The UK alcohol duty laws have just been updated, and whilst it’s made one aspect of them much simpler, even if a lot of those its directly affect don’t think so, the changes have highlighted exactly how messed up and disjointed a lot of the laws related to alcohol are.
Let’s take Sake for example. Firstly, what is sake? It’s a wine yeah? No. Sake is brewed, so technically it’s a beer. But to HMRC it’s neither wine nor beer. In the old system HMRC categorised sake as a “made wine” in the same way that fruited ciders were classed as a made wine, and mead was classed as a made wine. “Made wine” was HMRC’s catch-all category for anything it didn’t understand or hadn’t got around to understanding in the couple of hundred years that the regulations have been about. In the new system they’ve changed that name to “Other Fermented Products” which seems to be their way of giving up trying to keep on top of everything. Beer, Wine, Cider, Spirits, Other Fermented Products.
But this has highlighted a bit of an oddity that has gone unnoticed, or more likely had a blind eye turned because it’ll cause more hassle than they’re currently prepared for.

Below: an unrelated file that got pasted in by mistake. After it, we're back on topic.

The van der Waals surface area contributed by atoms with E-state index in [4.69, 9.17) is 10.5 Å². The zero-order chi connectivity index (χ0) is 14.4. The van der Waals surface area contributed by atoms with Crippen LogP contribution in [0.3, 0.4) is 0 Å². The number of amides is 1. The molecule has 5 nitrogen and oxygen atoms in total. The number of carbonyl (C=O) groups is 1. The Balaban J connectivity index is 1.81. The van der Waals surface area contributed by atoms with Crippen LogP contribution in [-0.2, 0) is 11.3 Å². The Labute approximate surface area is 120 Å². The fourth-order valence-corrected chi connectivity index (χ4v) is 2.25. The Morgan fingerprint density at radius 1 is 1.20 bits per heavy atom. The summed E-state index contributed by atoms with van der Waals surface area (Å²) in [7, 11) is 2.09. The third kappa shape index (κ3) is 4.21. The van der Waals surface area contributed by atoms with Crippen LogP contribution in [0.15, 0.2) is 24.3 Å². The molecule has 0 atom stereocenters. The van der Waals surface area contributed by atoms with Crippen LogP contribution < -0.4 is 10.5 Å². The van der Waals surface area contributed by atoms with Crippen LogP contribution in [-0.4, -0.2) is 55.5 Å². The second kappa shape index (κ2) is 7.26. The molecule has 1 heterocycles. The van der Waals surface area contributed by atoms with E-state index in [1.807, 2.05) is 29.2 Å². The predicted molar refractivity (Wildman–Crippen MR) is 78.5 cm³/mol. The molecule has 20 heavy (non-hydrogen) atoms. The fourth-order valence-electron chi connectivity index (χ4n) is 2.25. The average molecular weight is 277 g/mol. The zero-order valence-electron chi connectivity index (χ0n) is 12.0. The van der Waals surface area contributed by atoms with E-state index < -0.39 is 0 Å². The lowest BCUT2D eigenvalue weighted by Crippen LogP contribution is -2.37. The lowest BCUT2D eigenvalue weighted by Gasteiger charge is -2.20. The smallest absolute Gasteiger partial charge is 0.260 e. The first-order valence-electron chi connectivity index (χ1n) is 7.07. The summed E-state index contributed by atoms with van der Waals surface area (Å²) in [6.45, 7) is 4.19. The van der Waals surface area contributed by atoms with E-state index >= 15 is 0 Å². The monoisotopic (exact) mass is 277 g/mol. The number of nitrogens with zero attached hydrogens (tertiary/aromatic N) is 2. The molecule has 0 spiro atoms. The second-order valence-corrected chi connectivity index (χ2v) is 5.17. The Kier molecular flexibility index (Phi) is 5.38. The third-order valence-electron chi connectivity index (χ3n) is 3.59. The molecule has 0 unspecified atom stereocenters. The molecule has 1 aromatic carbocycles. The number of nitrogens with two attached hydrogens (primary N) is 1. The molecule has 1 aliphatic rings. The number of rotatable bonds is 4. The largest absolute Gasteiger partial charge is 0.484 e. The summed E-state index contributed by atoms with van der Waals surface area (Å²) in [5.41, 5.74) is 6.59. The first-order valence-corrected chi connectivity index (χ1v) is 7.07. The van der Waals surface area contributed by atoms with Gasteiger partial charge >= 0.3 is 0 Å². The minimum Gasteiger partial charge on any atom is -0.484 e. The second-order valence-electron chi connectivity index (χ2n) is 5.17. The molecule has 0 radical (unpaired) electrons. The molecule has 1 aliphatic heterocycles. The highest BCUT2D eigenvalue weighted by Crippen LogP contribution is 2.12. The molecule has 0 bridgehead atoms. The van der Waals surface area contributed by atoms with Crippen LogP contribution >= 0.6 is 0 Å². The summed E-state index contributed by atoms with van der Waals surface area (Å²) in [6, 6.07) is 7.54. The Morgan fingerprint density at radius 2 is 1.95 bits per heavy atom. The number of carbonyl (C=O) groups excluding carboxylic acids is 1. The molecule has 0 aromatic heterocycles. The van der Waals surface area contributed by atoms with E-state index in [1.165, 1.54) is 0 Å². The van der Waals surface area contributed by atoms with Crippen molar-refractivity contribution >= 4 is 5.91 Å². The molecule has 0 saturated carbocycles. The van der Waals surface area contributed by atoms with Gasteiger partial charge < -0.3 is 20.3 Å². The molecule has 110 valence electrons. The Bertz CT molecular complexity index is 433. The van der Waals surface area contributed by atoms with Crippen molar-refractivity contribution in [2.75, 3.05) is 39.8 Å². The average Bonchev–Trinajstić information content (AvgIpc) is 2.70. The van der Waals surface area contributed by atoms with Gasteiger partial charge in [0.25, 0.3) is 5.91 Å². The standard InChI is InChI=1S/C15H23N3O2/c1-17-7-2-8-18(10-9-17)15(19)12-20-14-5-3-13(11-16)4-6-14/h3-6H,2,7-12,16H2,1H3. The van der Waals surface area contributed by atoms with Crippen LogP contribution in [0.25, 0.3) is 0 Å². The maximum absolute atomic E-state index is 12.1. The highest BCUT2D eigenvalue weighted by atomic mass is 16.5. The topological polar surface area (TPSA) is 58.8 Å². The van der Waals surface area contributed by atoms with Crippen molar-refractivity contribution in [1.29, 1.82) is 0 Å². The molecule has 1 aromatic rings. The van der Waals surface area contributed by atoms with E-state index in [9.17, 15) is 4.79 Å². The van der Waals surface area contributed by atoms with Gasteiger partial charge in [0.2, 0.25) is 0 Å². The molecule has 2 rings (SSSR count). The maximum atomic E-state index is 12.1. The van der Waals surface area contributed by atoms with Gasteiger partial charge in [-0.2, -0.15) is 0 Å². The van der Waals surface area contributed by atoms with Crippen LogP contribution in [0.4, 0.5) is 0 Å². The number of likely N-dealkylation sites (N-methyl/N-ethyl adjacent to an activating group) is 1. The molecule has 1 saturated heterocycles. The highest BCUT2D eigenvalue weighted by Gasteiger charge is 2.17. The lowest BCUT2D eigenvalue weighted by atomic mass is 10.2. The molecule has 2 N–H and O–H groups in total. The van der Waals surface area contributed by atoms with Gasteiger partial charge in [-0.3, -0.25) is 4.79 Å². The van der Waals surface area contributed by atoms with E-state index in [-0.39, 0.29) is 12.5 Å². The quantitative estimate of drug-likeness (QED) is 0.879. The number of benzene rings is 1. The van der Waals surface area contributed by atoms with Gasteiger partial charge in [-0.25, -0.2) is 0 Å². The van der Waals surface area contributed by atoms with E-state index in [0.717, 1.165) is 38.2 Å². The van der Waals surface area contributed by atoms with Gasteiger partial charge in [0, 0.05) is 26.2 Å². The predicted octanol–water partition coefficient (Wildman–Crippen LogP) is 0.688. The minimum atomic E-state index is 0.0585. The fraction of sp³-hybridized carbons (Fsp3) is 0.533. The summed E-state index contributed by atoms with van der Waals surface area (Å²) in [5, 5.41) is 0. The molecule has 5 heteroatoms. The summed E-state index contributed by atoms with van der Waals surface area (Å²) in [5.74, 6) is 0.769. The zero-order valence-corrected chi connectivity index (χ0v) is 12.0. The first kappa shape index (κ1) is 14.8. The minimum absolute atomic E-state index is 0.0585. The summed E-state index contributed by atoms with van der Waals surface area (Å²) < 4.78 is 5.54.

Whist we know that beer and cider is served in measures of third and half pints or multiples thereof, because the Weights and Measures Act tell us it is, and that wine is served in 125ml, 175ml and 250ml, with sparkling wine served in any measure they like, because it’s not for the hoi polloi, and that spirits are served in measures of 25ml, the Weights and Measures Act doesn’t actually cover Made Wine, or the new Other Fermented Products.
That’s right, there is no legal measure to serve sake or mead in. It’s not like these are new drinks either, mead is arguably the oldest example of alcohol. It’s just that the government never thought to regulate it.
And weirdly, this also applies to fruited cider. Pure apple cider can only be served in thirds, halves and multiples thereof, but as soon as you add fruit to it it’s no longer classed as a cider but rather a Made Wine or now as an Other Fermented Product, and therefore has no legally designated dispense measure. So whilst you can only sell cider by thirds, halves and multiples thereof, you could sell fruited cider by 125ml glasses, or even by the soup bowl if you wanted.